Under the U.S. Constitution and Title VII of the U.S. Code, racial discrimination is banned in Kansas. According to such laws, an employer cannot use race as the basis for making decisions regarding hiring, recruitment, wage levels, or promotion opportunities.
What Must Be Proven in a Discrimination Claim?
The Equal Employment Opportunity Commission (EEOC) is the federal agency in charge of investigating workplace discrimination, and employees discriminated against must file a claim with the EEOC before taking the matter to court. To prove racial discrimination, an employer must treat an employee differently than co-workers who are of a different race or nationality.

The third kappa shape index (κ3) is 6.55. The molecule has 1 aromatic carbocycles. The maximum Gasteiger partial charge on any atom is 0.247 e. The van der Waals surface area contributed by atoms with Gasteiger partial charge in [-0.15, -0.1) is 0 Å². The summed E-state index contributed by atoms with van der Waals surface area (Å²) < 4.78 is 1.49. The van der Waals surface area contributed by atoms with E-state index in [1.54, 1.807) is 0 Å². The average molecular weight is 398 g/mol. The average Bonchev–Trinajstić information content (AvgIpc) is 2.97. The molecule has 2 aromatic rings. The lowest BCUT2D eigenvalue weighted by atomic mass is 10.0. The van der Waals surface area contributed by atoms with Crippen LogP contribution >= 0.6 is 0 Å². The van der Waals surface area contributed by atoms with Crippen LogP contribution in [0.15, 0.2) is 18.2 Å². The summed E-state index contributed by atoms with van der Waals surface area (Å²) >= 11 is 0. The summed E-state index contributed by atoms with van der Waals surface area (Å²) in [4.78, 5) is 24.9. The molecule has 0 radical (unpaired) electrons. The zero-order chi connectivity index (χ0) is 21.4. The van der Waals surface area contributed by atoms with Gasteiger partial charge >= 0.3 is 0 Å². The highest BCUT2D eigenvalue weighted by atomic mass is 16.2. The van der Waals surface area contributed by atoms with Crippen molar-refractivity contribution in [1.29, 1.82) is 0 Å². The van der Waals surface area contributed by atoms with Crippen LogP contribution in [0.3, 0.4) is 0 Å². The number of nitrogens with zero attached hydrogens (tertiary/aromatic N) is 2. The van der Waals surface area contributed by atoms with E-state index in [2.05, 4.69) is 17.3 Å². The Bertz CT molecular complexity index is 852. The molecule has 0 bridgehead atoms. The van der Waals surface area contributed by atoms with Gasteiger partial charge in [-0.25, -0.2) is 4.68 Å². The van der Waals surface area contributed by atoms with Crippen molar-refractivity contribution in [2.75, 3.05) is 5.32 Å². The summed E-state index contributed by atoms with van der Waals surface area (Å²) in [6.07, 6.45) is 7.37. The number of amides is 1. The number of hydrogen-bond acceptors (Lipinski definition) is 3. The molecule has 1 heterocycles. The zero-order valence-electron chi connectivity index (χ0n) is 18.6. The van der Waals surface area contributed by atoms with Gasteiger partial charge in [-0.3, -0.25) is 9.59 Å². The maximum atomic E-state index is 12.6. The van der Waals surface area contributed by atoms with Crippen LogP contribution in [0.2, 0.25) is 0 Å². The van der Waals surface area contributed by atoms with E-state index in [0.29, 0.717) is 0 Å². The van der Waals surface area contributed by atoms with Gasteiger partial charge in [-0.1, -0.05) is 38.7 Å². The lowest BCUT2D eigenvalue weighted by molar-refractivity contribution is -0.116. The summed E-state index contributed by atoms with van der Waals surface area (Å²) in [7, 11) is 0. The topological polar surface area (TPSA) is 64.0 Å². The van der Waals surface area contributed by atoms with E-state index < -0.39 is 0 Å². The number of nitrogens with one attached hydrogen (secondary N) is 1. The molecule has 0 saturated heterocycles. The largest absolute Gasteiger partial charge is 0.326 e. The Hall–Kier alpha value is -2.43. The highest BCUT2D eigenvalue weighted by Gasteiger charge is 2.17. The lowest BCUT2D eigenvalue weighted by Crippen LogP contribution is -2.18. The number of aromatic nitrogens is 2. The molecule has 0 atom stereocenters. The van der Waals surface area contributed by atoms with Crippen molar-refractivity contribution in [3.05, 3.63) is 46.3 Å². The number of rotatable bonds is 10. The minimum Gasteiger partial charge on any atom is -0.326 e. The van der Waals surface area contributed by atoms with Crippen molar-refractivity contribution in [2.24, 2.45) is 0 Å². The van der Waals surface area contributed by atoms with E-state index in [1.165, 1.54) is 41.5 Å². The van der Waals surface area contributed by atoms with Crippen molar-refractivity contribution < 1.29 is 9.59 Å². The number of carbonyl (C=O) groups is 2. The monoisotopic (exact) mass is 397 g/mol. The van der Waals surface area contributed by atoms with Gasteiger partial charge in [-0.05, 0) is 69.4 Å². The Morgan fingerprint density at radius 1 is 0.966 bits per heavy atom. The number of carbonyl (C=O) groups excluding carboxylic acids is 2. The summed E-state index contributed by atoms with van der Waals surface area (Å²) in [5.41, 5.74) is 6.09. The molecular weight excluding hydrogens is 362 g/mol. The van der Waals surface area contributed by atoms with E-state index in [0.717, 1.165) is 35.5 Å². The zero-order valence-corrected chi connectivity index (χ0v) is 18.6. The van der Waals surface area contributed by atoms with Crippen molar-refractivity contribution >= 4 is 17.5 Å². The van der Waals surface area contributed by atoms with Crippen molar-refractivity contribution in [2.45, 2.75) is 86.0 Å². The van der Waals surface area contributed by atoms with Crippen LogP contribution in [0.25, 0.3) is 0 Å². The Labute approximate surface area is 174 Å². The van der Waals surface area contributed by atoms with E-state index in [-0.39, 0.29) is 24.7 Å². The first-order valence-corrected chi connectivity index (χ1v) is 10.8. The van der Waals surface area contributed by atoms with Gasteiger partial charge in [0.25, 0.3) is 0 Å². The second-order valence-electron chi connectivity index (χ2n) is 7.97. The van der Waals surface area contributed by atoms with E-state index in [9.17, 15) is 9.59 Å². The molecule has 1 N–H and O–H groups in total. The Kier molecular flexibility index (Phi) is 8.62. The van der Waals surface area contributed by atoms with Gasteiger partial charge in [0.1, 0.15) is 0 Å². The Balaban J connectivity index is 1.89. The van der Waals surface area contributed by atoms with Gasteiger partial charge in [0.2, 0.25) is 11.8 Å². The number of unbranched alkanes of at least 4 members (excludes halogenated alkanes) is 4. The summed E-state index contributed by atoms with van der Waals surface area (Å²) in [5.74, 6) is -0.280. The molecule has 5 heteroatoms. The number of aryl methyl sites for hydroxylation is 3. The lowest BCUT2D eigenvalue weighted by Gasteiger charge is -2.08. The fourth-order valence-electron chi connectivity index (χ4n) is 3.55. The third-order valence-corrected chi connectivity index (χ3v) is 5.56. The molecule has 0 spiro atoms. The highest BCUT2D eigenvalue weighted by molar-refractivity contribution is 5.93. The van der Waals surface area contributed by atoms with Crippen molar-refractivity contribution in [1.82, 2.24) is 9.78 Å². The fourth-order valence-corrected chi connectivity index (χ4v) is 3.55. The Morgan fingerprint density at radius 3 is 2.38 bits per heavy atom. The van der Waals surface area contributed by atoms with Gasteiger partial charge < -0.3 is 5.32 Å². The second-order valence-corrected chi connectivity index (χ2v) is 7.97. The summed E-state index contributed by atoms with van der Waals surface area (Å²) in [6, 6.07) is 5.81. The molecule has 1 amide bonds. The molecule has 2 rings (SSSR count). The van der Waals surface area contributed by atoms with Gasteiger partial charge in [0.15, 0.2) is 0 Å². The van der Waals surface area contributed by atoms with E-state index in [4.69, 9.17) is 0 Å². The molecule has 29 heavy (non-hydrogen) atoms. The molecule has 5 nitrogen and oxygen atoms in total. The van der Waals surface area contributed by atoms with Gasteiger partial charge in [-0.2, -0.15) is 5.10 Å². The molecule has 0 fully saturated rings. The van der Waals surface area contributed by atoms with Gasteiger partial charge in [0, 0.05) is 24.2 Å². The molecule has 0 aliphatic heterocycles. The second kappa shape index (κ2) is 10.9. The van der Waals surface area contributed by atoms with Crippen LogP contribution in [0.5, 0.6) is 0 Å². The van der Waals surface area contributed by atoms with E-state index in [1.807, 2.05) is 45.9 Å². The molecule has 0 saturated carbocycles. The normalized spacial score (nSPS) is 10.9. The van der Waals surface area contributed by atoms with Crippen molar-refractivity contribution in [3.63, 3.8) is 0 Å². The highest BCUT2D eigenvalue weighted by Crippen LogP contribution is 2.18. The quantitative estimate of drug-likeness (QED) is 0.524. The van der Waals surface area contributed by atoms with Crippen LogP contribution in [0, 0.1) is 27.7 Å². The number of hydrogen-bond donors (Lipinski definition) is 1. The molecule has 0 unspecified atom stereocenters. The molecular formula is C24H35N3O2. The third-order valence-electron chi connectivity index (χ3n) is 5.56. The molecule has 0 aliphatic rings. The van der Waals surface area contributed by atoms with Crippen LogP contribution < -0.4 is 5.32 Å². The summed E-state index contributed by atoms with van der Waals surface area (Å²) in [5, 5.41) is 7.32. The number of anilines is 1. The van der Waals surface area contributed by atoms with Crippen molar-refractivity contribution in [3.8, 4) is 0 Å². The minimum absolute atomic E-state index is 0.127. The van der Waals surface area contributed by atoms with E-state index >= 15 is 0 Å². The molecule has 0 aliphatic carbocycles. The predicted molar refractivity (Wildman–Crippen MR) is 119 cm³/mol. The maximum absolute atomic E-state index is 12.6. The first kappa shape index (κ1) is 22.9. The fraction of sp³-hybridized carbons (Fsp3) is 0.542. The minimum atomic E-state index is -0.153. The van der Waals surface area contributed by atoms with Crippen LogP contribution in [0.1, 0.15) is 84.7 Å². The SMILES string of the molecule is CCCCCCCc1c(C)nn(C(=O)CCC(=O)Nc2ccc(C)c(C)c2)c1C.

To be able to prove a claim of racial discrimination, the Goodland plaintiff additionally needs to show that the employer had an intent to discriminate, and that the discriminatory action was based on race. The employer's intent can often be proven by showing that other people of different races were treated preferentially.
How Can a Goodland Lawyer Help with My Claim?
Additionally, in some circumstances, recorded employer statements regarding racial issues can be used to establish their intent to discriminate. Laws governing the procedures in discrimination will vary considerably depending on where the claim is filed, and Goodland attorneys will be able to help you with the requirements for your particular region. A good Kansas attorney will also be able to advise you should you decide to file with the EEOC, and they can guide you towards other potential remedies while your case is pending.